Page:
Michel Rochel – a serial entrepreneur focused on plant-based technologies – founded B’BOX Corp in 2000, bringing together a multi-disciplinary team of scientists with backgrounds in biotechnology, organic chemistry, genetics, botany, molecular biology and health sciences, along with engineers specializing in the scale-up of bio-processes for large scale manufacturing.
The company - which is working on a range of projects from natural food preservatives to plant-based biofuels - says it is talking to multiple potential partners about producing its stevia pure leaf extracts, which Rochel claims are "game-changing" from a taste perspective, although he acknowledges that such claims are usually greeted with skepticism, until, he says, people actually try the samples.
“There’s a lot of suspicion because we are not known in the industry, but there is dissatisfaction with the stevia products currently on the market,” he told FoodNavigator-USA, noting that with soda taxes gaining traction and added sugar labeling on the horizon, manufacturers have proved more open than they might otherwise have been to explore every option, even from an unknown player in the space.
"Manufacturers are desperate to cut sugar, and we’ve seen people turn 180 degrees once they have tried our product."
Asked about the IP around B'BOX's technology, he added: “This is a proprietary technology which is not patented, but is patent –ready.”
We want to sell the technology outright
Rochel’s aim is to sell the technology, not to license it, he said: "We want to sell it outright; we don't want to be an ingredients supplier, it's not what we do."
And while talking to CPG companies as well as ingredients suppliers is unorthodox (CPG companies do not typically engage in manufacturing or supplying ingredients), several companies had expressed an interest, he claimed.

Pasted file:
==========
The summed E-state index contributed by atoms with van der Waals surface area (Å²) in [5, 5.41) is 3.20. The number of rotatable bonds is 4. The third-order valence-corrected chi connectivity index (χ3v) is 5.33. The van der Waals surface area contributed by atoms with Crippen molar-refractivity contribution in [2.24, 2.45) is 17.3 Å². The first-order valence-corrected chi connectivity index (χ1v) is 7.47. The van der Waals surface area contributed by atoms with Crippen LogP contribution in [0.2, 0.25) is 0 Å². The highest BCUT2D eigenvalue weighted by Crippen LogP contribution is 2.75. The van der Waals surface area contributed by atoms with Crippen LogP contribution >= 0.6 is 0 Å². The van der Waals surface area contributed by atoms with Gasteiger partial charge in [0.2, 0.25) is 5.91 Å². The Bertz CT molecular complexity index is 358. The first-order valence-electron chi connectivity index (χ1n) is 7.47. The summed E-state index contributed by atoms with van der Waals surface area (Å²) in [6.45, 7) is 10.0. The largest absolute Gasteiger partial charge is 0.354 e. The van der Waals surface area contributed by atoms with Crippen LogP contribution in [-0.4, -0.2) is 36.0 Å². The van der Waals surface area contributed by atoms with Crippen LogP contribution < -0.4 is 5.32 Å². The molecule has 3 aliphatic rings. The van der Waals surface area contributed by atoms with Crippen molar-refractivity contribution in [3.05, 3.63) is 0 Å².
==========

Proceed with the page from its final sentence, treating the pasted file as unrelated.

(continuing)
“They [food and beverage manufacturers] can use the stevia in their own products, but they could also supply other companies. So for example, a big soda company may not want to sell it to its competitors in soda, but it might well want to sell it to food companies.
“The manufacturing is something they could subcontract out to a third party [who would produce the extracts using B’BOX’s proprietary process] and we can help them set this up. The technology is proprietary but the equipment involved is pretty standardized. The process is faster and more cost efficient than anything on the market today.”
Water extraction process, no enzymatic modification
When it comes to the stevia extracts, Rochel would not go into detail over which glycosides they contain, but said that the product is a “powder that is residue-free in aqueous solution, is shelf stable and does not precipitate.”
He added: “We use water to extract the sweet glycosides from the stevia plant. This water extract contains all the plant products inherent in stevia. Our technology then progressively removes chlorophyll, gums, colored phytochemicals, odor molecules, bitter components and finally water to derive at a non- hygroscopic, non-bitter, stevia extract.
"At each stage, there are several alternate methods that can be applied depending on the volumes that need to be handled. Currently, we are manufacturing stevia at a pilot plant scale which was scaled up from laboratory scale.”
He added: “Some stevia production methods use methanol for extraction while others use transglycosylation [using enzymes to modify the composition of the extracts to deliver a more sugar-like taste]. Other processes are unable to get rid of the bitter after taste or the licorice taste of their extracts and have to use masking agents such as dextrose, sucrose, erythritol in formulations with the extracts.
“Unlike some other stevia companies, B'BOX Group does not use methanol, enzymes and formaldehyde or other chemical modification to produce our stevia pure leaf.”